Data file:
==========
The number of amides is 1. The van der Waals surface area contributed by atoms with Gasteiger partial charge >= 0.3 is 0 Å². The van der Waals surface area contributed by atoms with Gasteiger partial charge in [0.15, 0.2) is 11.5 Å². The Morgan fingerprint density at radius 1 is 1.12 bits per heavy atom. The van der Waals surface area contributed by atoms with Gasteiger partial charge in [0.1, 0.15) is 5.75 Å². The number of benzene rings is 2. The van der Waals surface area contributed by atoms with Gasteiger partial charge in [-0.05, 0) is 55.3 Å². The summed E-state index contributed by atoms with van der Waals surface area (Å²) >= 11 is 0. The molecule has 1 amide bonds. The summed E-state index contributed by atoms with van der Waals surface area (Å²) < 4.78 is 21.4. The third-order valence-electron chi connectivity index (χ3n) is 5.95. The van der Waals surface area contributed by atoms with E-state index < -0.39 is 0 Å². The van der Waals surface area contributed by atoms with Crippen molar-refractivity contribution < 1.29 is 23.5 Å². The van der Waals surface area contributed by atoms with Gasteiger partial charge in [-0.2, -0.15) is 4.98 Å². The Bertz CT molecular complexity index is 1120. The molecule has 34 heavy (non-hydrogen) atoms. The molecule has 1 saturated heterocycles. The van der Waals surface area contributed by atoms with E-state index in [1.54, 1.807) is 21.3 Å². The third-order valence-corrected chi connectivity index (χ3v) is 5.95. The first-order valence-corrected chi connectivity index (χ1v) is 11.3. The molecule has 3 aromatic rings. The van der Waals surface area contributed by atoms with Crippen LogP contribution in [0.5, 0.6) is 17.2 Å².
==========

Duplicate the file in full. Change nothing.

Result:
The number of amides is 1. The van der Waals surface area contributed by atoms with Gasteiger partial charge >= 0.3 is 0 Å². The van der Waals surface area contributed by atoms with Gasteiger partial charge in [0.15, 0.2) is 11.5 Å². The Morgan fingerprint density at radius 1 is 1.12 bits per heavy atom. The van der Waals surface area contributed by atoms with Gasteiger partial charge in [0.1, 0.15) is 5.75 Å². The number of benzene rings is 2. The van der Waals surface area contributed by atoms with Gasteiger partial charge in [-0.05, 0) is 55.3 Å². The summed E-state index contributed by atoms with van der Waals surface area (Å²) >= 11 is 0. The molecule has 1 amide bonds. The summed E-state index contributed by atoms with van der Waals surface area (Å²) < 4.78 is 21.4. The third-order valence-electron chi connectivity index (χ3n) is 5.95. The van der Waals surface area contributed by atoms with E-state index < -0.39 is 0 Å². The van der Waals surface area contributed by atoms with Crippen molar-refractivity contribution < 1.29 is 23.5 Å². The van der Waals surface area contributed by atoms with Gasteiger partial charge in [-0.2, -0.15) is 4.98 Å². The Bertz CT molecular complexity index is 1120. The molecule has 34 heavy (non-hydrogen) atoms. The molecule has 1 saturated heterocycles. The van der Waals surface area contributed by atoms with E-state index in [1.54, 1.807) is 21.3 Å². The third-order valence-corrected chi connectivity index (χ3v) is 5.95. The first-order valence-corrected chi connectivity index (χ1v) is 11.3. The molecule has 3 aromatic rings. The van der Waals surface area contributed by atoms with Crippen LogP contribution in [0.5, 0.6) is 17.2 Å².